Mont-St-Michel: Tourists, not pilgrims, now flock to the abbey built on rock
By MICHAEL ABRAMS | STARS AND STRIPES Published: June 18, 2014
It rises nearly 500 feet out of the water and can be seen from miles away. It is perhaps, with the exception of the Eiffel Tower, France’s most distinct tourist sight. It is the fortified medieval abbey of Mont-St-Michel.
Its beginnings are as fantastic as its appearance. As the story goes, the Archangel Michael had Aubert, the bishop of Avranches, build a chapel on an outcrop of rock off the French coast, then called Mont Tombe. Later, Benedictine monks settled the island at the request of the duke of Normandy.
The abbey church was built in the 11th century and from then until the 16th century, construction on the rock continued until it was a mightily fortified, magnificent abbey that never fell to an enemy.
Mont-St-Michel was for nearly 1,000 years a place of pilgrimage. Pilgrims flocked to the rock, taking horse-drawn carts across the causeway that linked it with the mainland at low tide, and wading or swimming to reach it when the tide was high.
Eventually, however, the importance and influence of the abbey declined, and Mont-St-Michel was used as a prison during the French Revolution. In the late 19th century it was declared a historical monument, and since 1979, Mont-St-Michel, along with its bay, has been on the UNESCO World Heritage list.
Instead of pilgrims, tourists now flock here. More than 3 million visitors a year make it almost Disneyland-like during the day. In the evenings things quiet down, making it a better time to visit.
The mighty doors to the abbey church shut an hour before it actually closes, so arrive early enough to visit (we, unfortunately, did not), before wandering through the narrow, cobblestone lanes that lead up, down and around the abbey. Nearby, the Musée Historique traces the history of the island throughout the centuries.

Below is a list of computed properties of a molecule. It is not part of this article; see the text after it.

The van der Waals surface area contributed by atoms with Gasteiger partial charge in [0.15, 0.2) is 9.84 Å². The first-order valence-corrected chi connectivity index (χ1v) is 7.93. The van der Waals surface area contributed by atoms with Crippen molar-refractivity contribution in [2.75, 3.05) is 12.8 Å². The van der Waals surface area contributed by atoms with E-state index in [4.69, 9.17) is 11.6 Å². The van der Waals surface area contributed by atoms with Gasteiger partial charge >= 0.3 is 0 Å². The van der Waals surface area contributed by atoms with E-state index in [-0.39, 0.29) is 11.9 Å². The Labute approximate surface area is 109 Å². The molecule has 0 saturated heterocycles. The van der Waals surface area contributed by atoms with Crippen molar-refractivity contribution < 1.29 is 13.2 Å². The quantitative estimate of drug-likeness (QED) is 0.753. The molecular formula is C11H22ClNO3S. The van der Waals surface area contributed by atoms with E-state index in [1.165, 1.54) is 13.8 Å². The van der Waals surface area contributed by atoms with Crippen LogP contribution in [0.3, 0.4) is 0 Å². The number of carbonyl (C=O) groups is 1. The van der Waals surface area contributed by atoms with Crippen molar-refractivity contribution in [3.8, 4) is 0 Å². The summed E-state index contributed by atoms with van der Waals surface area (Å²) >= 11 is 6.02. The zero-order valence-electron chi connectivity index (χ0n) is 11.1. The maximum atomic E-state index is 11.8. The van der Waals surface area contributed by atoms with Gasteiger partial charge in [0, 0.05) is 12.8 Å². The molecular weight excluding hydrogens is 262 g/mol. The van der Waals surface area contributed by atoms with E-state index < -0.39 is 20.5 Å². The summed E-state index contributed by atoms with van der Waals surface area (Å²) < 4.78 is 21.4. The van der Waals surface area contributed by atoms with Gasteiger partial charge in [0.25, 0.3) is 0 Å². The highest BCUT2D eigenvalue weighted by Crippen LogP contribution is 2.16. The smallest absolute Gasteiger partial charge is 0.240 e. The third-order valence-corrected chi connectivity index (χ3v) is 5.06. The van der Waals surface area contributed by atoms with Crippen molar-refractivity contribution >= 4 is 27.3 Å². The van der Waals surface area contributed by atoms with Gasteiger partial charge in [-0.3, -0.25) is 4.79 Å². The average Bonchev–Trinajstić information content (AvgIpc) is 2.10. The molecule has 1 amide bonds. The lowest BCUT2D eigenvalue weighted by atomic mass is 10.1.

From the Tour du Nord (North Tower) there is a good view of the abbey, the fortifications and the Bay of Mont-St-Michel. You can walk a good section of the ramparts, looking down into the courtyards and streets below.
Be sure to check out the 11th-century parish church of St. Pierre with its silver-clad statue of the Archangel Michael before having dinner at a restaurant in Mont-St-Michel.
Finally, take the shuttle back toward the car park, getting off at the Place du Barrage stop. From the dam, watch as the sun sets over the bay as the lights come on at Mont-St-Michel, making an enchanting, ever-changing light show.
Mont-St-Michel is off the French coast near where Normandy and Brittany meet.
If you are coming from the D-Day Beaches, take highway A84 (E3) south past Avranches, then follow signs to Mont-St-Michel taking N175 toward Pontorson, then D43 and D75.
From the Brittany American Cemetery at St. James, take D30 to Pontorson, then D975 north to Mont-St-Michel.
GPS coordinates: Latitude: 48.635826; Longitude: -1.510725
The abbey is open daily except Jan. 1, May 1 and Dec. 25. Open 9 a.m. to 7 p.m. May 2 to Aug. 31 and 9:30 a.m. to 6 p.m. Sept. 1 to April 30. Last admission an hour before closing.
Admission to the abbey is 9 euros for visitors older than 25, 5.50 euros for ages 18-25; for those under 18 and a citizen of the EU, admission is free.
A day of parking at the new lots on the mainland costs 12.30 euros. If you think you can make the visit in less than two hours, it will cost 6.20 euros to park. If you come for the sunset, parking is free from 7 p.m. to 2 a.m.
The shuttle from the visitors center, where there are toilets and luggage lockers, to Mont-St-Michel is free.
The Mont-St-Michel website is www.ot-montsaintmichel.com. Its tourism office is located inside the walls at the entrance to the village and is open all year except Christmas and New Year’s Day.
If you visit Mont-St-Michel, plan to make a side trip to Brittany American Cemetery at St. James. See Stripes story at http//tinyurl.com/l2pf4tz.